1845-Hoffman, who was now residing in Philadelphia, and Charles F. Mayer, a Baltimore associate, undertook an effort to persuade the U.S. Congress to pay the descendants of Richard S. Hackley for land in East Florida that had allegedly been appropriated by the government under the Armed Occupation Act of 1842.(1) The claim was subject to some dispute as the transfer of lands from Spain to Richard S. Hackley may have been in conflict with the terms of the Adam-Onis Treaty; said transfer taking place after the deadline discussed in the treaty.(2) In fact, Richard Hackley had been contesting the status of his lands in Florida from about 1820 on and his protests had been continually rejectedby Congress.(3)
It is unclear who actually wrote the Second Protest, Hoffman or Mayer, but it is likely that the strident tone exhibited throughout is Hoffman's. Although much shorter (perhaps this was Mayer's influence) the overall style of the Hackley protest mirrors Hoffman's earlier petition in 1828 to Congress on behalf of Peter Guistier.(4) Also, like the Peter Guistier memorial, Hoffman's petition on behalf of Hackley was not successful.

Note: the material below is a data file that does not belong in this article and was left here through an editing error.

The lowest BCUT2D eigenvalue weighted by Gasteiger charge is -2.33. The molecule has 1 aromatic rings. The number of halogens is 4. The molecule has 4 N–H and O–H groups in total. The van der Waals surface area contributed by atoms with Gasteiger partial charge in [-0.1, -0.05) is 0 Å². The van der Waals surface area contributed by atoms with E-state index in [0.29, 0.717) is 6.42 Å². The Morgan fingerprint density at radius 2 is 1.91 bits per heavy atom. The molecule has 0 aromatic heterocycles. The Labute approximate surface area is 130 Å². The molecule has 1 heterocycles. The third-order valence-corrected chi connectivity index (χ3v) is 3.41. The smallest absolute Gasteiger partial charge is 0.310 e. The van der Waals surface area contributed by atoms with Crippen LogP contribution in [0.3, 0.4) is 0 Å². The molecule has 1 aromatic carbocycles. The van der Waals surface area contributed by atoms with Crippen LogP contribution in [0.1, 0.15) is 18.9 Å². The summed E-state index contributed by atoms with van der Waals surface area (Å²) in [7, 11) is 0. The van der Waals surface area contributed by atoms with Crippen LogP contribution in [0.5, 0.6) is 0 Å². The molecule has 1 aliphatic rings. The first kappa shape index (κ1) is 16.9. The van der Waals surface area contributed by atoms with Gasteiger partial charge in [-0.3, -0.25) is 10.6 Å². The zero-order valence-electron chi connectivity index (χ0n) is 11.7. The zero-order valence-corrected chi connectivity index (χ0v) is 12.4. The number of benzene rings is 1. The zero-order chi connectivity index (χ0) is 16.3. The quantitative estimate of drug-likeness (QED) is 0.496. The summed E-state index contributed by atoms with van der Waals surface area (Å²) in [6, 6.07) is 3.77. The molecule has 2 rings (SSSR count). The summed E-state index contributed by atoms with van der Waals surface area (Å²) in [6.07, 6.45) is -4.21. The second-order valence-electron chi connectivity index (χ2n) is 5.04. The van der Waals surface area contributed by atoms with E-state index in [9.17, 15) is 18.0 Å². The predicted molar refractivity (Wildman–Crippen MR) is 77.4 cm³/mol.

1. 5 Stat. 502 (1842).
2. Carter, Charles Edwin. The Territorial Papers of the United States, Volume XXVI - The Territory of Florida, 1839-1845. Washington: National Archives and Records Service, 1962. See the letter of Charles B. Penrose to President Tyler at p. 593.
3. Ibid. See also the Report of Select Committee in the case of Richard S. Hackley, April 11, 1820.
4. Gustier, Peter A. Memorial and argument in the case of the Ship Blaireau, praying a return of tonnage and duties erroneously paid in 1803: Addressed to the Senate of the United States. Baltimore: Printed by J.D. Toy, 1826.
*Courtesy of the George Peabody Library of the Johns Hopkins University.